Toy Story was released almost 19 years ago and yet for some reason, we just can't let it go. Blame its long-lasting appeal, equally excellent sequels or the crazy amount of detail that goes into all Pixar movies, but some fans can't stop analyzing the animated classic and thanks to their hard work, we now have another Toy Story theory. And it's one we can actually wrap our heads around.
Jon Negroni created a theory that lets Andy's mom be a little more important to the story, and adds a whole new emotional dimension to the already beautiful movies. According to Negroni, Andy's mom, Ms. Davis, is also Jessie's old owner, Emily, the girl seen in Toy Story 2 who got rid of Jessie when she outgrew toys and broke her cowgirl heart.
There is some very convincing evidence that makes this theory much easier to grasp than the complex "pixar theory" that ties all of the studio's films together in a kind of freaky alternate universe, and was also penned by Negroni. On a surprisingly populated scale of Toy Story theories, Ms.-Davis-is-Emily definitely falls closer to the Andy's-parents-are-getting-divorced side in terms of believability and simplicity than it does to that of the Pixar universe or The-Walking-Dead-is-Toy-Story.
If you can hold off googling all of those other theories for just a moment, there is plenty of movie support for Negroni's latest idea. The key piece of evidence is Andy's reddish brown cowboy hat, which has white lacing and doesn't match the plain, dark brown hat that Woody wears. It does, however, match not only Jessie's hat, but the one that Emily wears while playing with her. And when Emily throws Jessie away, the hat doesn't appear to be in the box, which is actually too small to even contain it. Negroni posits that Ms. Davis kept the hat after all those years and gave it to Andy when he started playing with a cowboy of his own.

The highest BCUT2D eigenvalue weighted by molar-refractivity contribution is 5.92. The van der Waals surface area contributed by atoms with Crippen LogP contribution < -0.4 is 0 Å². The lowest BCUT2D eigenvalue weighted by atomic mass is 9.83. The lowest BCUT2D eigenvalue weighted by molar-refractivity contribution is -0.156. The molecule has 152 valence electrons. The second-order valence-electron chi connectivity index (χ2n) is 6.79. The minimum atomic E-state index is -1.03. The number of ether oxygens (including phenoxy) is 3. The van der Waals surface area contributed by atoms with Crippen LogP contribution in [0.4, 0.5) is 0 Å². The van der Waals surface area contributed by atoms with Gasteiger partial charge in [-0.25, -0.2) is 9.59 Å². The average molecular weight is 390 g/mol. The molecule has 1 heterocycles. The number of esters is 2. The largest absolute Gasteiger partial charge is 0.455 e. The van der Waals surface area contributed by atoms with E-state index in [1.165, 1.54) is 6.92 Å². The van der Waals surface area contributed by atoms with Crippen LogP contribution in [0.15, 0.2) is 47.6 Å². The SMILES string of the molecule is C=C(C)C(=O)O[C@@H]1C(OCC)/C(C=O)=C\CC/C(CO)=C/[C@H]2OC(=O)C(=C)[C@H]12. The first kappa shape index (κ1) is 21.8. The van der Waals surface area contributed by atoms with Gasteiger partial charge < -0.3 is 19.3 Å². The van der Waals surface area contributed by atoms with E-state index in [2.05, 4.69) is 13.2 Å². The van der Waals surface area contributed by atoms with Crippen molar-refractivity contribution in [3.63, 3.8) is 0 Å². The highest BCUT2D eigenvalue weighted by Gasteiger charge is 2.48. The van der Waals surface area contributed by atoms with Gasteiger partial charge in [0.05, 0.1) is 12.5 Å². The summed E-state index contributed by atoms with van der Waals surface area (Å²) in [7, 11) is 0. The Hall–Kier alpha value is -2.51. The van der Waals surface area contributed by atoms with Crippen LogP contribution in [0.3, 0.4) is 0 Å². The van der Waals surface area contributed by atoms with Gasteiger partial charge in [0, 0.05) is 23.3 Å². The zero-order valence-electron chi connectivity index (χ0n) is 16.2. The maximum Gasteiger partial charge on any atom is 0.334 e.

The other major piece of evidence is the timeline of events. Negroni goes into further detail, but basically, we know Woody is an old collectible thanks to Toy Story 2, and when we see Emily's bedroom she's clearly in the 1970s. That matches with Ms. Davis's estimated age and lets the the whole thing be possible.
It's nice to think that this particular theory is true, and was meant to be a subtle part of the Toy Story saga. Not only does it lend Andy's mom some significance, besides buying him toys, but it means that even if neither of them realizes it, Jessie and Emily were reunited. Jessie's story is one of the most heartbreaking sequences in all of Toy Story (which is really saying something) and this theory lets her have a happier ending.
Toy Story 3 showed us how hard it can be for toys and their owners to say goodbye, but if we believe in this theory, then Jessie and Emily didn't really have to.